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I thought the King had more affected the Duke

I thought the King had more affected the Duke
of Albany than Cornwall.
It did always seem so to us, but now in
the division of the kingdom, it appears not which
of the dukes he values most, for equalities are so
weighed that curiosity in neither can make choice
of either's moiety.
Is not this your son, my lord?
His breeding, sir, hath been at my
charge. I have so often blushed to acknowledge
him that now I am brazed to ‘t.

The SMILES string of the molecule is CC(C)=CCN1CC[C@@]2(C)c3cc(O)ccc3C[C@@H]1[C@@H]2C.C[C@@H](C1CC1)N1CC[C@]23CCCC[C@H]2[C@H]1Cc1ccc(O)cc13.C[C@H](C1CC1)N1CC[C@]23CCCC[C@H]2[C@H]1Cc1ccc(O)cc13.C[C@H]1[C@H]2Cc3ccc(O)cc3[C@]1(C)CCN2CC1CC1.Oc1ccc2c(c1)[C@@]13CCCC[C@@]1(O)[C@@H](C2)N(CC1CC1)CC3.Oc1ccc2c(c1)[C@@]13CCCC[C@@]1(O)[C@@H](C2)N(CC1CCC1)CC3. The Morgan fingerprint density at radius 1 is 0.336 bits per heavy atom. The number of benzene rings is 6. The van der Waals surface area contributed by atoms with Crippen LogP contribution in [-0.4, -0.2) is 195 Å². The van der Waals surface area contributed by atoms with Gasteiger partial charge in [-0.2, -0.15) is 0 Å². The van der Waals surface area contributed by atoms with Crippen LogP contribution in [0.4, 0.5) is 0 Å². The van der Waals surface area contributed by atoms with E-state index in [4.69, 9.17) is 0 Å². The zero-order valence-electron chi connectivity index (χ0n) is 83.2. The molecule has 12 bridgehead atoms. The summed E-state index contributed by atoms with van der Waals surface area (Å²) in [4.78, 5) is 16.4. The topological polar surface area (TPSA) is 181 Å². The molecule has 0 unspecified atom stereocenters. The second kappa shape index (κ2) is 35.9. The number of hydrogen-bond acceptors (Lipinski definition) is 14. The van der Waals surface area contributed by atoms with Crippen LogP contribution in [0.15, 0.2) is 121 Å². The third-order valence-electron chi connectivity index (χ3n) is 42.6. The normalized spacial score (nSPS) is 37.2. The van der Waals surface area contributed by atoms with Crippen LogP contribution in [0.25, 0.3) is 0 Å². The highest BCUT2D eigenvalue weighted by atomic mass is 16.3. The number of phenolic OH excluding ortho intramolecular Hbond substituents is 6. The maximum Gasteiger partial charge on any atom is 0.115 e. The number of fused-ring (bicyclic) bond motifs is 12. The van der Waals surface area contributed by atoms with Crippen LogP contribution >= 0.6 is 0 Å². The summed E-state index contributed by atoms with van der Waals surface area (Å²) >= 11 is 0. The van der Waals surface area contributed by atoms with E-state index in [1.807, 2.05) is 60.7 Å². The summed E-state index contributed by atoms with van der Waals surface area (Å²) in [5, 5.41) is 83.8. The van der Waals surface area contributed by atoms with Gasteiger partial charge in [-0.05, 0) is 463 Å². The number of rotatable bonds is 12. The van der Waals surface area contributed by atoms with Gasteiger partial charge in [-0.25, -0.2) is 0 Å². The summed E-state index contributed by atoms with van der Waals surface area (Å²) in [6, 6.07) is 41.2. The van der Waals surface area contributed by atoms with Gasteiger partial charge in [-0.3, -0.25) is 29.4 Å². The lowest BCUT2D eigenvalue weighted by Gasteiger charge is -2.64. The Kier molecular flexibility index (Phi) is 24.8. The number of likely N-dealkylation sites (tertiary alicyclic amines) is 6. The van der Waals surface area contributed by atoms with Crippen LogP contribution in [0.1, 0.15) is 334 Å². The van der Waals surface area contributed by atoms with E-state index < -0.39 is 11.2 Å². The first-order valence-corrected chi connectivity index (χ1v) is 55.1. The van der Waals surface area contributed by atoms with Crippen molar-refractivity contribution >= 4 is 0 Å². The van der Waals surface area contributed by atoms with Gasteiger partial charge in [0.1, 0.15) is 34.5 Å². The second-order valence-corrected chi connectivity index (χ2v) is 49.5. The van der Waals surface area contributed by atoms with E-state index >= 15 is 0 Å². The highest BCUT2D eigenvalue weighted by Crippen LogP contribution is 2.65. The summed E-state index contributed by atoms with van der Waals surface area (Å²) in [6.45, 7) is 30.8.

I cannot conceive you.
Sir, this young fellow's mother could,
whereupon she grew round-wombed and had indeed,
sir, a son for her cradle ere she had a husband
for her bed. Do you smell a fault?
I cannot wish the fault undone, the issue of it
being so proper.
But I have a son, sir, by order of law,
some year elder than this, who yet is no dearer in
my account. Though this knave came something
saucily to the world before he was sent for, yet was
his mother fair, there was good sport at his making,
and the whoreson must be acknowledged.—Do you
know this noble gentleman, Edmund?

Act 1
Scene 1
Line 1

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Connected Notes:
Lear: Act One Scene One